Questioning Authority asked psychology professor Gail Hornstein to comment on reports in the New York Times and elsewhere of an epidemic of bipolar disorder in children and adolescents. Here are her thoughts on the subject:
QA: Basically, what is bipolar disorder?
GH: You'd think it would be simple to answer this straightforward question, wouldn't you? But debates about definition are a core part of the current controversy about the incidence of bipolar disorder both in children and in adults. How you define the disorder to start with determines how widespread you think it is.
Bipolar disorder used to be called manic depression because it’s characterized by bouts of depression and bouts of mania. Some people have more depressive episodes, others more manic episodes, and still others "cycle" between the two states. In adults, manic periods are marked by euphoria, grandiosity, irritability, racing thoughts, and frenetic activity. In children, irritability and hyperactivity are often the main “manic” symptoms. In both adults and children, bipolar disorder is considered a sign of serious mental illness.
QA: Why has the number of cases jumped so dramatically? Is the medical profession just getting better at diagnosing previously undiagnosed or misdiagnosed bipolar cases, or is something else going on?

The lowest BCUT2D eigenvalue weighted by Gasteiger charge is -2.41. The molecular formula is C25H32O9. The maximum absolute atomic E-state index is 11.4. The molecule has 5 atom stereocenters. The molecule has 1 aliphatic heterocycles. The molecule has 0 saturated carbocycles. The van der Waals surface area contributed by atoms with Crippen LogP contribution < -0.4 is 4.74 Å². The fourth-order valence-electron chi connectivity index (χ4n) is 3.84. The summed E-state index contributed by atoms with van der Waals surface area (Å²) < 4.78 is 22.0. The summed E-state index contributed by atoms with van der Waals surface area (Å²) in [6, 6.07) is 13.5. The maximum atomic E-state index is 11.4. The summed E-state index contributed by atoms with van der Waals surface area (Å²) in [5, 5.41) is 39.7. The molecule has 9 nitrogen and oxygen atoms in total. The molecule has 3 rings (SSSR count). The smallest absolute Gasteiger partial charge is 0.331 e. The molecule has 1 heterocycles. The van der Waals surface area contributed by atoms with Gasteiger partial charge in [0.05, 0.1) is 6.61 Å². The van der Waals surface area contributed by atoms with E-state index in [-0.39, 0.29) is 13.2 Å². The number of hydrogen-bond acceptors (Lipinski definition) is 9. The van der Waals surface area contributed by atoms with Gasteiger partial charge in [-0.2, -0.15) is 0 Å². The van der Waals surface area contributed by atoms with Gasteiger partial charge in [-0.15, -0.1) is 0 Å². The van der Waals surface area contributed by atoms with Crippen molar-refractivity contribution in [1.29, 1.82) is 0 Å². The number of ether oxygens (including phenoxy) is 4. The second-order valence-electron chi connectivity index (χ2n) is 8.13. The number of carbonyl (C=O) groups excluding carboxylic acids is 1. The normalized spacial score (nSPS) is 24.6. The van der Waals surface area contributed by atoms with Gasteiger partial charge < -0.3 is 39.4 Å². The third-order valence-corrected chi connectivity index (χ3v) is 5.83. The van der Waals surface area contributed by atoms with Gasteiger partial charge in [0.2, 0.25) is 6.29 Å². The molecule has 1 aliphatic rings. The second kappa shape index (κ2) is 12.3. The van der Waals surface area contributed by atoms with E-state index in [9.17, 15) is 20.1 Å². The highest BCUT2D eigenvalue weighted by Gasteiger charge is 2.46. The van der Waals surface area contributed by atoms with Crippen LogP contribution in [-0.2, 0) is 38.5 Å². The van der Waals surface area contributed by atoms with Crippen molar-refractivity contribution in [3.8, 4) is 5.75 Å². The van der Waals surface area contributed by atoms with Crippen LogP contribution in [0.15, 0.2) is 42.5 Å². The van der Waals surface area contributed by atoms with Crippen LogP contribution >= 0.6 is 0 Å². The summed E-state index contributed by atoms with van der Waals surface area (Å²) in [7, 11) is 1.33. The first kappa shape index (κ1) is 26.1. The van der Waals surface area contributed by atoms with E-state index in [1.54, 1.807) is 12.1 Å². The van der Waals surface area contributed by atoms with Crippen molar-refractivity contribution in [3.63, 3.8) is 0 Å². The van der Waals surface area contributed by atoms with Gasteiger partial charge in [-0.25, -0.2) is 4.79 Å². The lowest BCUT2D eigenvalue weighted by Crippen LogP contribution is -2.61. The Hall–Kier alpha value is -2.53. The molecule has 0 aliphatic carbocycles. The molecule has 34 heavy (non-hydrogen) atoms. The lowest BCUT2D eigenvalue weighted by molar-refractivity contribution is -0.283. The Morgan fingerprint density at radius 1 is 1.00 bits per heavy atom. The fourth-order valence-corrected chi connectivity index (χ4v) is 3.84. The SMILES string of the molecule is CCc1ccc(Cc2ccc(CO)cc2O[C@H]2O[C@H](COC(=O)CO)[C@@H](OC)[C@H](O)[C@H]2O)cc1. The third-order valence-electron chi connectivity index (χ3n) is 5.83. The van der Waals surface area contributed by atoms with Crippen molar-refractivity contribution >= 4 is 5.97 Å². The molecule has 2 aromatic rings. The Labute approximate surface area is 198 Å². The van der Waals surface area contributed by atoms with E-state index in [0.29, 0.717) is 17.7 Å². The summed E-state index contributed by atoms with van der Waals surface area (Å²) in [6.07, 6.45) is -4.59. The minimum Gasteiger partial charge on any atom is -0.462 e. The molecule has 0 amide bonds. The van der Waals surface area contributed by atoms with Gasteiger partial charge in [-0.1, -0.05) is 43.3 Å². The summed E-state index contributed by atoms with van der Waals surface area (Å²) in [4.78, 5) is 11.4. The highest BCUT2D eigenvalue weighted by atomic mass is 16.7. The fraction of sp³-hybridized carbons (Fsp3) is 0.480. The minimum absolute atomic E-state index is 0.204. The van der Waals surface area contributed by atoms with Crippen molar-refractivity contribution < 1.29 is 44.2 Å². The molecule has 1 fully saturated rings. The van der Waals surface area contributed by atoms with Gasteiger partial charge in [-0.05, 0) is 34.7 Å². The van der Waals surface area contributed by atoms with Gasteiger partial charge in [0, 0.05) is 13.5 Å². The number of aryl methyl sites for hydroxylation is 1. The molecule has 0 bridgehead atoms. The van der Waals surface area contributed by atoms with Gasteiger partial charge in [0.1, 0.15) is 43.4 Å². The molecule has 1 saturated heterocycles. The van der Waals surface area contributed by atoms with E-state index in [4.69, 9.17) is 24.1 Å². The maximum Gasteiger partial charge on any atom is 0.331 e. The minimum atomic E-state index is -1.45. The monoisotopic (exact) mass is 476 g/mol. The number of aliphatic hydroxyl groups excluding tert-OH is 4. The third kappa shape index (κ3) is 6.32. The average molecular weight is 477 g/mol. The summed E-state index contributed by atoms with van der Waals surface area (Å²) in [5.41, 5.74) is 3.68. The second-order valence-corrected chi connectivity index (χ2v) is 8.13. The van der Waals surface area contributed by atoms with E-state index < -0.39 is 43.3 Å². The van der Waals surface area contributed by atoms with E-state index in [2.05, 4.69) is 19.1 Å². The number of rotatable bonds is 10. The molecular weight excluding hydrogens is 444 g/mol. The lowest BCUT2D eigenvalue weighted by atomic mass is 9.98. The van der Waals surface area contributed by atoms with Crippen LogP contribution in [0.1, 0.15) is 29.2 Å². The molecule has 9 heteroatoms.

GH: Again, it's impossible to answer this question in a straightforward way. Until the 1990s, bipolar disorder was practically never diagnosed in children and adolescents. But of course, once you start looking for something, you're more likely to find it, so we have to assume that some children did in fact manifest this pattern of symptoms but weren't being diagnosed. However, there’s no question that the massive increase in bipolar diagnoses we’re seeing now is due to an aggressive campaign by pharmaceutical companies to expand the market for drugs approved to treat mania in adults to the huge population of children and adolescents.